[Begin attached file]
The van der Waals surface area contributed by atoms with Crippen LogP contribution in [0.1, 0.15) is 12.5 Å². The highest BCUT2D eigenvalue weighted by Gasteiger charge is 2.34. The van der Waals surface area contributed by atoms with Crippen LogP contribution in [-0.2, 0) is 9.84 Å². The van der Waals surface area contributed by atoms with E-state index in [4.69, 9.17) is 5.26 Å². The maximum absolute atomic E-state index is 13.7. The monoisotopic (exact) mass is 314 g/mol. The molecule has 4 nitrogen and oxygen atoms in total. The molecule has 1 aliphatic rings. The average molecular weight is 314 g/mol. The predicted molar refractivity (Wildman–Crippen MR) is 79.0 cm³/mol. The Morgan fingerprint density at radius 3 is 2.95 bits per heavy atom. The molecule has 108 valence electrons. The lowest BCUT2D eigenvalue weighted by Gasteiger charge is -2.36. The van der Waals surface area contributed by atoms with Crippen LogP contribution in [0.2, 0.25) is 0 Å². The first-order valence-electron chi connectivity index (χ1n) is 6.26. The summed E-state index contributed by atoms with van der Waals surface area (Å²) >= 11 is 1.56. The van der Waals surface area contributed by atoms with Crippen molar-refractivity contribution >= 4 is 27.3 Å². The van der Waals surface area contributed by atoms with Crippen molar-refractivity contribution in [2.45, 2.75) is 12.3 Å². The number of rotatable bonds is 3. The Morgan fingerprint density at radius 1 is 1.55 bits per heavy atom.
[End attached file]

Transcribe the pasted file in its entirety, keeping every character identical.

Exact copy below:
The van der Waals surface area contributed by atoms with Crippen LogP contribution in [0.1, 0.15) is 12.5 Å². The highest BCUT2D eigenvalue weighted by Gasteiger charge is 2.34. The van der Waals surface area contributed by atoms with Crippen LogP contribution in [-0.2, 0) is 9.84 Å². The van der Waals surface area contributed by atoms with E-state index in [4.69, 9.17) is 5.26 Å². The maximum absolute atomic E-state index is 13.7. The monoisotopic (exact) mass is 314 g/mol. The molecule has 4 nitrogen and oxygen atoms in total. The molecule has 1 aliphatic rings. The average molecular weight is 314 g/mol. The predicted molar refractivity (Wildman–Crippen MR) is 79.0 cm³/mol. The Morgan fingerprint density at radius 3 is 2.95 bits per heavy atom. The molecule has 108 valence electrons. The lowest BCUT2D eigenvalue weighted by Gasteiger charge is -2.36. The van der Waals surface area contributed by atoms with Crippen LogP contribution in [0.2, 0.25) is 0 Å². The first-order valence-electron chi connectivity index (χ1n) is 6.26. The summed E-state index contributed by atoms with van der Waals surface area (Å²) >= 11 is 1.56. The van der Waals surface area contributed by atoms with Crippen molar-refractivity contribution >= 4 is 27.3 Å². The van der Waals surface area contributed by atoms with Crippen molar-refractivity contribution in [2.45, 2.75) is 12.3 Å². The number of rotatable bonds is 3. The Morgan fingerprint density at radius 1 is 1.55 bits per heavy atom.